MARCH 2012

City size, regional landscape context, and local resource characteristics influence patterns of bee occurrence: A case study from northwestern Costa Rica

by Victoria A. Wojcik

Pollinator Partnership, 423 Washington Street, 5th floor, San Francisco, CA 94111

University of California, Berkeley Department of Environmental Science, Policy, & Management, 132 Mulford Hall, Berkeley, CA 94620

E: victoriawojcik@hotmail.com; vw@pollinator.org

T: 510-697-3890/415-362-1137

F: 415-362-3070

Abstract

Understanding the ecological patterns of bees in cities can aid in their conservation and management. This is especially important in regions experiencing rapid anthropogenic change that threatens the survival of these important pollinators and the ecological services that they provide. To study occurrence trends at the community level, bees visiting a common and abundant floral resource species, Tecoma stans, were sampled across three urban landscapes located in the tropical dry forest of northwestern Costa Rica. Frequency-of-visitation counts that measured both bee visitor abundance and bee taxon richness were used to assess foraging variation and individual resource constancy, and to evaluate the effects of plant resource characteristics (floral abundance, resource size, and vertical structure), city size, and regional landscape context on bee occurrence. Of the resource characteristics studied, only the total number of flowers at a food resource had a significant impact on bee occurrence, with resources that possessed more flowers attracting more bees and more bee types. The taxon richness observed at a resource increased significantly as city size increased, but there was no association between city size and bee visitor abundance. Cities located within similar regional landscapes had similar bee community composition, indicating that the surrounding landscape influenced species presence and absence patterns. The patterns of occurrence recorded in this study can be seen as a positive result for bee conservation and management in urban landscapes; the correlation of high bee visitation with abundant flowers suggests that efforts to increase resource availability should be successful in producing a corresponding increase in bee presence.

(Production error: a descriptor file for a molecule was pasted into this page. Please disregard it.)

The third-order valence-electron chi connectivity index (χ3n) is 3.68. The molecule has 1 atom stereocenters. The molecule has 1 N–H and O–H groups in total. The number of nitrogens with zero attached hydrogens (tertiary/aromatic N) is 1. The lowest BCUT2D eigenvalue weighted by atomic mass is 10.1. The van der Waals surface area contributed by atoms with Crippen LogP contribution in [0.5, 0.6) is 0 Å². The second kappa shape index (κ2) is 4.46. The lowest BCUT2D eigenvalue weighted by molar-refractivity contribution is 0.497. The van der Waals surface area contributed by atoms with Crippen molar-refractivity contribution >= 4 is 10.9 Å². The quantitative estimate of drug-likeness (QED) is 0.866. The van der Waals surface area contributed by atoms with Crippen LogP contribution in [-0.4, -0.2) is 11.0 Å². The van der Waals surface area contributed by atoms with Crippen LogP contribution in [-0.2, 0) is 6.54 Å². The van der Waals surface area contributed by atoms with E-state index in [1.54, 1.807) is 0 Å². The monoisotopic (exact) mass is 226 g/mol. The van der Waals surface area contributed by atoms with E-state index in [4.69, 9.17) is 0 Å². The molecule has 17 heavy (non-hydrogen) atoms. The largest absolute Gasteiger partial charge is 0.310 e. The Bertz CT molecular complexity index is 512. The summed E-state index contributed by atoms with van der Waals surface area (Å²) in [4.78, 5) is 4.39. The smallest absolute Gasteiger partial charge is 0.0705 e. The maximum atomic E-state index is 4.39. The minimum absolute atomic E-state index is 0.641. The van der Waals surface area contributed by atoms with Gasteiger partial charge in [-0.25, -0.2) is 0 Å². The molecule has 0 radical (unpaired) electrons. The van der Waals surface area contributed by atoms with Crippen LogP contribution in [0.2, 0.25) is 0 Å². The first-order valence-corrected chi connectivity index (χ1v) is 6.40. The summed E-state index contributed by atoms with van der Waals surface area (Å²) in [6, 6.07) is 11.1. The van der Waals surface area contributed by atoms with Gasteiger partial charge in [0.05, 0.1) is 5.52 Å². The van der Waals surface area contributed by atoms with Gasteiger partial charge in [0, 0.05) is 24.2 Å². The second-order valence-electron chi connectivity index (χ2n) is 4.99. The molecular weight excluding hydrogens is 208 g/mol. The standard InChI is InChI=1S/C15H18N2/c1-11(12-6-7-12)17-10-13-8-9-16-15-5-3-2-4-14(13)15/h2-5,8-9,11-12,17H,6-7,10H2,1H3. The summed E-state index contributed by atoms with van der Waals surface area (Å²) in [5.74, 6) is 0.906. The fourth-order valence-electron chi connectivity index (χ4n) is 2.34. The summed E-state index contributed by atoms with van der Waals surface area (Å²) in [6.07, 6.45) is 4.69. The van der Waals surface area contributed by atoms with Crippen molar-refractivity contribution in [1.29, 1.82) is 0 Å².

Keywords: bees, hymenoptera, pollinators, foraging, resource characteristics, regional landscape, tropical dry forest, Costa Rica, Tecoma stans

Introduction: